In an email, Philpott suggested that he had no intentions of revisiting the Séralini affair anytime soon. With some amusement, he noted that, “the very concerns that I pointed out have been cited as the reason for retraction.” With less amusement, he lamented how, after his piece ran, “I got lambasted as credulous and anti science.” He explained how several scientists told him that the Séralini study “followed the protocols, including rat type and sample size, laid down by Monsanto in its own research and merely extended the time frame.” As a result, Philpott wrote, “I suppose the Monsanto studies should be considered flawed, too.”

Unlike the AP case, this one is more of a toss up. After all, nothing in Philpott’s original story, at the time, was wrong. But the retraction of the Séralini study changes that. It means that readers will encounter Philpott’s story and continue to take to heart the assertion that a peer-reviewed study positively linked GMO corn to cancer when, as it now appears, there is not a convincing connection. At the least, a short follow up would be a judicious move.

THE BEST MEDICINE IS transparency. On his blog Regret the Error, Craig Silverman recounts an instructive story to this effect. He notes how the Queens Chronicle ran a piece with the headline “Queens Dissed on City Council Speaker Meetings.” It reports that the borough of Queens was left out as a meeting site for a public forum on the next city council speaker. But this was flat out wrong, as a meeting was, in fact, held in Queens. Silverman writes: “In this situation, I often see news organizations try to find a way to offer a correction that spares them a measure of embarrassment. That usually means not acknowledging that their premise was incorrect, or even removing the entire article without offering a correction.”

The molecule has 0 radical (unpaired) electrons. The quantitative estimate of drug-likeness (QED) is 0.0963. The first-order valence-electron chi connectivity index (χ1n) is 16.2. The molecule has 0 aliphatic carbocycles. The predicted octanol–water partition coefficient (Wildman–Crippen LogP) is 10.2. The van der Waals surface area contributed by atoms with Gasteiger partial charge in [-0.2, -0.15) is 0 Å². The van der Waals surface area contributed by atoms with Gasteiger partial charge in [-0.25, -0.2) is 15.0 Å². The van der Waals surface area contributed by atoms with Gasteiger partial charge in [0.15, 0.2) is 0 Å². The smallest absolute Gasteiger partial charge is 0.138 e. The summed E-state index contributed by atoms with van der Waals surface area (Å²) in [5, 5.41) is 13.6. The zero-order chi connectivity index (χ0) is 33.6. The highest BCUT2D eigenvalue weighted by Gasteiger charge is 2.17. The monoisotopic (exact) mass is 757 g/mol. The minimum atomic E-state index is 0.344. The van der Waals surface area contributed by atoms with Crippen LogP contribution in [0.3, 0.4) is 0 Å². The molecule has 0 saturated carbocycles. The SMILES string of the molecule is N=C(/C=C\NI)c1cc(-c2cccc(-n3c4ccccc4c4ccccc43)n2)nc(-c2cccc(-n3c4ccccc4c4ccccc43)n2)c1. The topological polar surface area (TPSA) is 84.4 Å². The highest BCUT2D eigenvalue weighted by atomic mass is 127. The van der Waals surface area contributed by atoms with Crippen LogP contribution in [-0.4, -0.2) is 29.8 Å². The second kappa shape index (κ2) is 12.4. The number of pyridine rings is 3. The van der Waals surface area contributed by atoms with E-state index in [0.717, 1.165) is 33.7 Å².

But this time Silverman was surprised. The Queens Chronicle editor wrote: “This article is wrong in its entirety. A forum was held in Queens Nov. 14. That event was announced by someone other than Councilman Ydanis Rodriguez and was not referenced in his Nov. 18 announcement because it had already happened. We regret the error.” This notice was placed at the head of the original piece. Silverman adds, “It’s nice to see such a blunt admission when it’s so clearly called for, though unfortunate that it strikes me as being a somewhat rare thing for a journalist to do.”

The AP and Séralini cases—as well as the Queens Chronicle incident—remind us of the obvious point that journalism is never perfect. Sometimes it’s very far from it. The good news is that, with the mainstreaming of online journalism, even the best reporting can and should become works-in-progress, files of information open to updating and refining, corrections and retractions. There’s simply too much data now on hand, and too many people pursuing it, for any work of journalism to be the last word on anything. And as for being embarrassed goes, best to get over it. Mistakes get made. Lumps get taken. We move on, smarter and better informed.

James McWilliams
James McWilliams is a professor at Texas State University and the author of Just Food: Where Locavores Get It Wrong and How We Can Truly Eat Responsibly and A Revolution in Eating: How the Quest for Food Shaped America. His writing on food, agriculture, and animals has appeared in The New York Times, Harper’s, The Washington Post, Slate, The Atlantic, and other publications. Follow him on Twitter @the_pitchfork.